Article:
Exercise for Satiety

It’s a new year. I’m planning my office. And, recognizing that sitting is the new smoking–a recent study showed that as many as 1 in 10 deaths are secondary to prolonged inactivity–it is time to get serious about exercise again. In planning my office, I’m considering getting a treadmill with a work desk attached to it. Have you seen these? It would take up enough space so as to make it hard to not get on it throughout the day. For example, this one. I also just ordered a pair of Fitbits. You have probably heard about these little electronic pedometers that sync with your smart phone and track your numbers, e.g., steps, miles, calories burned, etc. I’m excited to try out the gamification that comes with them. You can set up a network of friends and compete. Being a naturally competitive person, with a wife that works out most days, that should be good for me (to have to live up to her standards). And I’m excited to extend this network to other friends and patients. A challenge (first, I have to see if I can avoid embarrassment being compared to Amy).

A blog post in the NY Times this past week discussed the effect of exercise on appetite. Most people recognize that exercise is not, in itself, a good way to lose weight. In fact, sometimes it causes you to gain weight. Appetite causes a spike in ghrelin levels, a hormone that stimulates hunger. And if you give in to this, you can easily defeat your exercise. Classic scenario, you set the alarm, wake up early, go out for a run. On the way home, proud that you displayed such disclipine, you stop at the Flake on the way home, and get a single donut and a cup of coffee, and ingest more calories than you just burned!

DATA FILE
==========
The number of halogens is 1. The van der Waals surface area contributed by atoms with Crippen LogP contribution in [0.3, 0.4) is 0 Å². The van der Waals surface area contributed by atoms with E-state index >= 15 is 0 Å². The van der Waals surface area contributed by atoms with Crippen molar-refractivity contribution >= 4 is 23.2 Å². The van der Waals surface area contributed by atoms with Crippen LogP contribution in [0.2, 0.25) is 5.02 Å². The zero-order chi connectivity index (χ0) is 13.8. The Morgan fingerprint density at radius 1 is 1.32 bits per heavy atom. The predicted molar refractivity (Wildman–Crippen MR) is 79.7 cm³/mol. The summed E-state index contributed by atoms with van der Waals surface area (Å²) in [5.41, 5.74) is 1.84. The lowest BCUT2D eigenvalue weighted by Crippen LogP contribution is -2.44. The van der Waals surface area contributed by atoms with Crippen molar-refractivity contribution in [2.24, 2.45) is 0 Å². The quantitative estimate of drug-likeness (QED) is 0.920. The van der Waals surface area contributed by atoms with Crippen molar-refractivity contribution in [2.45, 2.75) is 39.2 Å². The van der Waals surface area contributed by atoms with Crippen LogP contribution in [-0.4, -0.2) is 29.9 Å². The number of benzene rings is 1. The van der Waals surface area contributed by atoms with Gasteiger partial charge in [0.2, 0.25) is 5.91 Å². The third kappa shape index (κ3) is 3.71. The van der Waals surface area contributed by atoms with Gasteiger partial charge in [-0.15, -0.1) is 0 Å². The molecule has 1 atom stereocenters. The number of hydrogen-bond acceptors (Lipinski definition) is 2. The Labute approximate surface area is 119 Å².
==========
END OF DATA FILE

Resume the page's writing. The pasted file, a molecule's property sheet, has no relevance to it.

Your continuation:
The post summed up two recent research studies, however, that showed that, with time, certain types of exercise increases the levels of other hormones, the as yet not well understood satiety hormones that mute the effect of ghrelin. In short, persistent, moderate exercise (the equivalence of a brief, brisk jog), showed a suppression in their appetite, whereas those that only walked did not suppress their appetites.

The post quoted the researcher: Exercise “improves the body’s ability to judge the amount of calories consumed and to adjust for that afterward.”

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